First Look at Obsidian’s Grounded – Accessibility Impressions

Obsidian’s upcoming multiplayer, survival adventure, Grounded, is Honey, I Shrunk the Kids meets Dark Souls. The demo dropped as an Xbox Insider preview on June 16th and will be launching into early access on both Xbox and Steam on July 28th. Xbox Insiders get to go hands-on with a 30 minute trial of the game and I spent my 30 minutes poking around the accessibility menus and getting a feel for how accessible the game is in its current state and where it could stand to be improved (quite a bit, in some aspects).

The accessibility pop-up menu players see first thing upon launching the game.

When launching the game for the first time, players are greeted with an accessibility prompt, though it only notes the existence of its Arachnophobia Safe Mode in this accessibility prompt but the other accessibility options aren’t great, unfortunately. Grounded seems to be yet another game that illustrates the fact that just because you have an accessibility menu, it doesn’t mean that you have an accessible game.

The accessibility menu showing what spiders look like with arachnophobia safe mode toggled to its highest setting.

With Arachnophobia Safe Mode toggled to its highest setting, spiders look like Baymax’s head in Big Hero 6 and have a less creepy spider sound. But even with this setting turned all the way up, these cute little puffs can still kill you in one hit. The other options within the accessibility menu are fairly self-explanatory, with theme selection changing the color of the UI, colorblind safe UI doing exactly that, and read to me, well, it reads to you.

Controller options menu.

The preview also features full controller remapping as well as some handy toggles for sprinting and crouching. Where Grounded falls terribly short is in deaf/hoh accessibility.

Illustrating the game's subtitles.

The subtitles are…fine. Standard fare for 2020, though, at least in this limited preview, they have no size options, nor is there a background to help with contrast and legibility.

Illustrating the captions for player character sounds.

There are captions for player character sounds, such as the (gagging) shown above, which is great, but there are no captions for world sounds or enemy sounds. In fact, there are no visual indicators at all for nearby insects until one has spotted you and is coming after you.

Illustrating the tiny "alert" for an incoming attack.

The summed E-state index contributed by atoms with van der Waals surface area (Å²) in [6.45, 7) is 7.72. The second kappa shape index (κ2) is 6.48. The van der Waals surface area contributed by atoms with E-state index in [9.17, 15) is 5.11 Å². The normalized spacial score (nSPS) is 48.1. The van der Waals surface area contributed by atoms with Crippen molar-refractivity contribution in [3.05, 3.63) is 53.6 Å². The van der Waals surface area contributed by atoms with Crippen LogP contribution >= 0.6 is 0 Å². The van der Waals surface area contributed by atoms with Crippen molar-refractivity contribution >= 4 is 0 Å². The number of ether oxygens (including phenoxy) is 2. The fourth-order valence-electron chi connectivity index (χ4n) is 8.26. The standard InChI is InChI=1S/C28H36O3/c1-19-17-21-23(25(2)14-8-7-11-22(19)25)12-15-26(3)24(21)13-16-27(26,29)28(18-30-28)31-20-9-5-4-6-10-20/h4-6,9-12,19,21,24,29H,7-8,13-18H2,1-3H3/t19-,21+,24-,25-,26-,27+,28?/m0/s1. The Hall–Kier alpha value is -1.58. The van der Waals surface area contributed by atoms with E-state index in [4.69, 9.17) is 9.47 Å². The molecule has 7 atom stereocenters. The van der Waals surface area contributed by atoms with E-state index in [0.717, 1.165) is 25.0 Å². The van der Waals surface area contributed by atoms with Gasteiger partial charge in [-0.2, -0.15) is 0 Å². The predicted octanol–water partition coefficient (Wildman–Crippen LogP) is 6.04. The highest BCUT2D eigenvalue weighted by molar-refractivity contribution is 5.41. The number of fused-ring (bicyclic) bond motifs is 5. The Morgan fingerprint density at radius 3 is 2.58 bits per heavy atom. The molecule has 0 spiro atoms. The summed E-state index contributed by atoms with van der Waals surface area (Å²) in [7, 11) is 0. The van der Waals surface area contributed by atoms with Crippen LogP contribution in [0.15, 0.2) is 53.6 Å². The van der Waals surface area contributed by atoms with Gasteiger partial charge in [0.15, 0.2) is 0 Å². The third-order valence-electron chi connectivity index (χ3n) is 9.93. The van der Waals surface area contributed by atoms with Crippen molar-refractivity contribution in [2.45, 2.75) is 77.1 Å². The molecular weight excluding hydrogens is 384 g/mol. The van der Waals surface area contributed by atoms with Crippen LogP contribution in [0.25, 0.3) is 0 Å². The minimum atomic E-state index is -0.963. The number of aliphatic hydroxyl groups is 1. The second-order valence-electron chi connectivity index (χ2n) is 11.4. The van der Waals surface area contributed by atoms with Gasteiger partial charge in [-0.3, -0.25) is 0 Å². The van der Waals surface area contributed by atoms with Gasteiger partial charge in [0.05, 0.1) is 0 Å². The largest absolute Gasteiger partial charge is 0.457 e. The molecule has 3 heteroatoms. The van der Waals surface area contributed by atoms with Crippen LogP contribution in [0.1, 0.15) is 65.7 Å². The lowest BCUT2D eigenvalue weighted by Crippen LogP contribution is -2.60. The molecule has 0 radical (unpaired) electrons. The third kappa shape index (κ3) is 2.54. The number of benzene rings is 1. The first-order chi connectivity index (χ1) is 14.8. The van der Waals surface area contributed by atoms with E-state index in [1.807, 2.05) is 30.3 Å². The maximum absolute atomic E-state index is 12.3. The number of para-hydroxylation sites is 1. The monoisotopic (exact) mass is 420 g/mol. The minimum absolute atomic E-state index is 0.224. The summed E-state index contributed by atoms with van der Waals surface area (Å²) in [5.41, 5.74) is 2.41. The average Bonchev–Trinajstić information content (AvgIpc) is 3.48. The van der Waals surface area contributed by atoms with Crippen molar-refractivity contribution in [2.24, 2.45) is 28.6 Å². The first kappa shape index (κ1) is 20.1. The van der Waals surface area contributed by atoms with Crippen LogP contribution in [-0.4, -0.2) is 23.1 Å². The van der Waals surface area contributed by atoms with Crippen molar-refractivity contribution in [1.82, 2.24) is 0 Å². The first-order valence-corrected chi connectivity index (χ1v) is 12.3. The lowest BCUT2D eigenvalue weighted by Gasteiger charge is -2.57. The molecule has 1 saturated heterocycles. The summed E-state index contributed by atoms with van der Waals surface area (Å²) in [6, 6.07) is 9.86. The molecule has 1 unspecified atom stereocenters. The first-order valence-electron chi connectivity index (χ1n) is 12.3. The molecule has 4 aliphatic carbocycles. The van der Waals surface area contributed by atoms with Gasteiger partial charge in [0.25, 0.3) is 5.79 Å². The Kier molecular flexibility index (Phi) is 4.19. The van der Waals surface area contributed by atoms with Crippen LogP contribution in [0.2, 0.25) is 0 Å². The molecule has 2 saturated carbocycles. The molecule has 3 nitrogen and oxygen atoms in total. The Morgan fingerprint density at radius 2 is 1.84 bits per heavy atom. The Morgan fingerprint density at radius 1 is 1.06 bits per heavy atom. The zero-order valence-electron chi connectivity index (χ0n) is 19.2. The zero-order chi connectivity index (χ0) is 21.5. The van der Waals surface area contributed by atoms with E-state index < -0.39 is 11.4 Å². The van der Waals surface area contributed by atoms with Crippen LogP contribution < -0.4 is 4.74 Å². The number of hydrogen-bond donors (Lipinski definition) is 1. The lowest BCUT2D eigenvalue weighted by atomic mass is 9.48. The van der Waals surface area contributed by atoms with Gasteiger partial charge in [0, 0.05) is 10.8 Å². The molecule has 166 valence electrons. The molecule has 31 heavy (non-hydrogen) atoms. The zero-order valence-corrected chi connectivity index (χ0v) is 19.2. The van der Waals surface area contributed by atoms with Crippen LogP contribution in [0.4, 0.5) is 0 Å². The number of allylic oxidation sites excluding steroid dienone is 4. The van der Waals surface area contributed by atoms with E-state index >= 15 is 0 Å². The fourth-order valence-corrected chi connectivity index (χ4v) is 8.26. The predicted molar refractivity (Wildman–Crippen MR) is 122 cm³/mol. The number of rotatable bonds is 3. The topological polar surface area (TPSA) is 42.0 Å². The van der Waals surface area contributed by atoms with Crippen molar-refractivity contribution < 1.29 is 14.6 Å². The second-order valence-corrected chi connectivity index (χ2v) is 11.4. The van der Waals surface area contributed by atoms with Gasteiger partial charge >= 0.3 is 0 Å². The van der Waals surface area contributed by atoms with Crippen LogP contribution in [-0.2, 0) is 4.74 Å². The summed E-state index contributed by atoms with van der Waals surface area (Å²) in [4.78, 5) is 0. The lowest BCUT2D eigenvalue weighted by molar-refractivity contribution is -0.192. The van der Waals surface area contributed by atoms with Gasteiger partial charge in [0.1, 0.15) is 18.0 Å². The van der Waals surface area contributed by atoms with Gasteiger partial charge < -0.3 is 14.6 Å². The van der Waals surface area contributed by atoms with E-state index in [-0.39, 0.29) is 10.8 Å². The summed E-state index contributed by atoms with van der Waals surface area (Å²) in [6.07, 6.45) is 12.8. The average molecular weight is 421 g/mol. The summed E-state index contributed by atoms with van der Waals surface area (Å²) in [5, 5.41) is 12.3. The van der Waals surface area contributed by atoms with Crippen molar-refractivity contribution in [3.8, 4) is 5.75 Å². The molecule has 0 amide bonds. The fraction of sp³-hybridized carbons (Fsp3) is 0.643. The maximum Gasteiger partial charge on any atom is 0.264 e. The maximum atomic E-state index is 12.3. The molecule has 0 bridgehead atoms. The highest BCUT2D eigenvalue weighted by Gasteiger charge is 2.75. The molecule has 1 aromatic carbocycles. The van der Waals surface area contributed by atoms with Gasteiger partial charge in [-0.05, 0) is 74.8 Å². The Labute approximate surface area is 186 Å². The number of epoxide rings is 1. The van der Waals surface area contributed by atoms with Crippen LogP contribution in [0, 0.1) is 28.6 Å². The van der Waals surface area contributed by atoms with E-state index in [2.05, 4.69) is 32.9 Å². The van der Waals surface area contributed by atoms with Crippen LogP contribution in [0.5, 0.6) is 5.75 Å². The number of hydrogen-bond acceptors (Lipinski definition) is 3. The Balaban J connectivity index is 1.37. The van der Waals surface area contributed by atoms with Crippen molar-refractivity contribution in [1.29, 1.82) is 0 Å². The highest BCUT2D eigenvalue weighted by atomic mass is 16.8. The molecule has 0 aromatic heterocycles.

That little “ALERT” displayed in the bottom left corner? That’s it. There’s no indication of how close the deadly bug is to you, though hearing players will have no trouble hearing the very obvious deadly bug sounds, there’s no directional indication for where said deadly bug is unless you happen to be looking right at it, and again, hearing players will have no trouble because the sound is directional.

This oversight that I hope will change as the game is developed further will make Grounded impossibly hard for many, unplayable for some.

The "You Died" screen.
I saw this screen far too often in my 30 minutes with the preview due to its lack of deaf/hoh accessibility.

Another issue that will prove to be a massive barrier for Deaf and hard of hearing players is the radar sound and its corresponding flash on the UI. When nearby a research hub or other important area, there’s a directional sound that plays and grows in intensity as players get closer to the spot. There’s also a faintly flashing ring in the lower left corner of the UI, but it’s not nearly strong enough or obvious enough to really be as helpful as the sound. It’s a faint purple ring that I spent a lot of time squinting at, trying to tell if it was actually growing more bold or if I was imagining it. Not really what one wants to be doing when being chased by a wolf spider.

Grounded is a fun and rather unique game, but I truly hope more consideration will be given to making the game actually accessible prior to launch.

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Courtney Craven

Co-founder and EIC of Can I Play That?, captioner of many things, occasional writer of fiction. Any pronouns. courtney@caniplaythat.com

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